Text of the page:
the other, as indicated in Schmidt's conversations with Pakistani army
officers, governmental officials, and Islamic sect leaders, there is a chronic
distrust of Americans among Pakistanis.
If a leader pushes too hard on the issue or gets too close to the United
States, it fuels domestic anti-Americanism that undercuts his governance, as
happened in the case of Musharraf. It also helps expand the influence of
radical Islamism into urban areas, which encourages more US drone attacks that
kill innocent Pakistanis, thereby creating a vicious circle that impedes the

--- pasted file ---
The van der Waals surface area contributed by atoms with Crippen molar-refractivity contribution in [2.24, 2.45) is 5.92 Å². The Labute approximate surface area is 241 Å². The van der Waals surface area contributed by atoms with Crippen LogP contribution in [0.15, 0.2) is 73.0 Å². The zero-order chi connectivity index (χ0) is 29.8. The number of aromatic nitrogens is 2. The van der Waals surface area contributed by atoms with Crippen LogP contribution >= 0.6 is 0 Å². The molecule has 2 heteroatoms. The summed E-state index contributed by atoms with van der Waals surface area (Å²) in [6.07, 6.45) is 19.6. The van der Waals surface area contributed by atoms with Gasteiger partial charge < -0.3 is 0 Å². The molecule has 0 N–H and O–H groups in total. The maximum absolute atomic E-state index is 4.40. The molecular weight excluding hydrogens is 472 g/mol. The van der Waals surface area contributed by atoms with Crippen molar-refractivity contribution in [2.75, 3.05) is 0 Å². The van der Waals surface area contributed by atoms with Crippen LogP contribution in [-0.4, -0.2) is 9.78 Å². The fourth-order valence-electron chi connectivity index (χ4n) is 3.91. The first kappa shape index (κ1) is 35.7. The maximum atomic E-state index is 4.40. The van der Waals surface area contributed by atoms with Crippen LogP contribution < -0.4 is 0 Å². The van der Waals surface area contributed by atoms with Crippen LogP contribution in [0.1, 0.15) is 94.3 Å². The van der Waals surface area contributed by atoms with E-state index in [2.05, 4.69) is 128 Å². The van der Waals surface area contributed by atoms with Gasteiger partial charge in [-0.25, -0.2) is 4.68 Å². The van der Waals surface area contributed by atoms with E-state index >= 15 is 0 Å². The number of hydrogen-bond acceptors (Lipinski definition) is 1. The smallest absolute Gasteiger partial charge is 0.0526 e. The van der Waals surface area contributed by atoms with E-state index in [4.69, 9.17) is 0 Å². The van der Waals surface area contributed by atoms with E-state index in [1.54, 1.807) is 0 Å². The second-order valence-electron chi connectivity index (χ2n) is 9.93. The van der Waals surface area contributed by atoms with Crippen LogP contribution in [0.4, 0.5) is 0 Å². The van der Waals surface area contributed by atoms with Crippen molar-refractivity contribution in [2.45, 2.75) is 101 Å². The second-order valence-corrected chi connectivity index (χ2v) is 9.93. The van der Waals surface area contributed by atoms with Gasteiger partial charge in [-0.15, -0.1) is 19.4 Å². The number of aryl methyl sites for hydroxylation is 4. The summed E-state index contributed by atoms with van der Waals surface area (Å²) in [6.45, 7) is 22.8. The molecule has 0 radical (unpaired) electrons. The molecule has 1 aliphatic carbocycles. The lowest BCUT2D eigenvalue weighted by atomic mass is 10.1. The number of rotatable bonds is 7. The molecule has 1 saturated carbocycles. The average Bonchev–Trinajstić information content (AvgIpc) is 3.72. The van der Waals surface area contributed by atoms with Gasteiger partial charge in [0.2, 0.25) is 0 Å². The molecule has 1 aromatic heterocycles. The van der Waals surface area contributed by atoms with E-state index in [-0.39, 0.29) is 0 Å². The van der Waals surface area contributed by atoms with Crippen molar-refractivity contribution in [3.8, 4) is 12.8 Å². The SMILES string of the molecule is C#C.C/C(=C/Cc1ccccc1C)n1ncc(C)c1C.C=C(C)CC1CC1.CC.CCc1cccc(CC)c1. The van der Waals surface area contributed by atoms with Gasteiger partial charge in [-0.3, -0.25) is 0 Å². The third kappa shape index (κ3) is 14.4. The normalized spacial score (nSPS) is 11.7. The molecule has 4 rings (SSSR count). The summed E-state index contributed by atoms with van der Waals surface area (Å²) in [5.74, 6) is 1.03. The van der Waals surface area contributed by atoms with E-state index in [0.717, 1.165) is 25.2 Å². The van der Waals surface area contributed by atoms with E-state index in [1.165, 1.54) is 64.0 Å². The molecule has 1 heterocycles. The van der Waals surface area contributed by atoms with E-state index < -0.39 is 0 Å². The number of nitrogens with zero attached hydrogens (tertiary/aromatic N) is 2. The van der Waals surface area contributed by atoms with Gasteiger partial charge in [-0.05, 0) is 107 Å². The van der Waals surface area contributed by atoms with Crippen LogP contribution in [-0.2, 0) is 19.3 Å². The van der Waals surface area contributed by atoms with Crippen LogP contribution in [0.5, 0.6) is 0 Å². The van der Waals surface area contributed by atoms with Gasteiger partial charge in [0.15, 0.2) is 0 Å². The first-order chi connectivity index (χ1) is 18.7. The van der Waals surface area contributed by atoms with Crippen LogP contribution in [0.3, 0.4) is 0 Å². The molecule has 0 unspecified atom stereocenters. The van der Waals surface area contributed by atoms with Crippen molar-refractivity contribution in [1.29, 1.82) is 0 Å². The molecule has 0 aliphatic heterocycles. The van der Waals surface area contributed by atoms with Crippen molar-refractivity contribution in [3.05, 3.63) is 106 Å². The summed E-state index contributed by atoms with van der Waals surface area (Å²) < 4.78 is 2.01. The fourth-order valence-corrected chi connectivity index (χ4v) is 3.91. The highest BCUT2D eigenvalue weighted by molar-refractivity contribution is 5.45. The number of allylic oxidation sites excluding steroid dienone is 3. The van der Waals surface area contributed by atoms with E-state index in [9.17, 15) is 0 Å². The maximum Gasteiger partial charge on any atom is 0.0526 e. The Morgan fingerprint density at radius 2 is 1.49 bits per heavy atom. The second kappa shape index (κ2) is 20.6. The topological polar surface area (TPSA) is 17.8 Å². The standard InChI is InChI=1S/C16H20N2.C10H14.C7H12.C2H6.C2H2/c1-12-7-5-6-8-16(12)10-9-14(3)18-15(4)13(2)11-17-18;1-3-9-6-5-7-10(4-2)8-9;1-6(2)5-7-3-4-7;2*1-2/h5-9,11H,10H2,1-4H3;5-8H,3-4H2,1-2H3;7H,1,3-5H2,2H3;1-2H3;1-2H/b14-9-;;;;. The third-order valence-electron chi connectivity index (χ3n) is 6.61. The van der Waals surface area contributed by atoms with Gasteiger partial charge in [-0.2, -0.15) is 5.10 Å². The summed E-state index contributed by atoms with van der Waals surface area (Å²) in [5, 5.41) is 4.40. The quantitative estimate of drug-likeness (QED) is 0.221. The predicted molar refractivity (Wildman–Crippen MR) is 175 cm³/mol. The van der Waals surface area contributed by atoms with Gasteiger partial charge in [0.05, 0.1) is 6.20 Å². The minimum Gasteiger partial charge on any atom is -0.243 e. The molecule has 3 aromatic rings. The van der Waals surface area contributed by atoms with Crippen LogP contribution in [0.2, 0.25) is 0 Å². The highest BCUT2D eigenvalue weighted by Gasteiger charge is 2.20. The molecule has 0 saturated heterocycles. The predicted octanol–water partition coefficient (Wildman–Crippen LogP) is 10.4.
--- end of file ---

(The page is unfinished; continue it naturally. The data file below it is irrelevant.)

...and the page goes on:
At a broader level, Schmidt believes that both American and Indian policies
exacerbate Pakistan's sense of insecurity and contribute to its reluctance to
fight jihadist groups. Although the United States played an important role in
the re-launch of peace negotiations, its commitment to Pakistan's security is
limited to its multi-billion dollar assistance.
The United States, after all, is rapidly expanding its military and strategic
relationship with India, in part to contain China. India, meanwhile, shows
little willingness to withdraw militarily from Kashmir and provide autonomy
status to the region under a Pakistan-India-Kashmir trilateral mechanism.
Schmidt's book is rather gloomy in its forecast of Pakistan's future. Despite
his pessimism and the bias provided by his years as a US diplomat, Schmidt does
a credible job of analyzing the internal dynamics within Pakistan and its
implications for US foreign policy.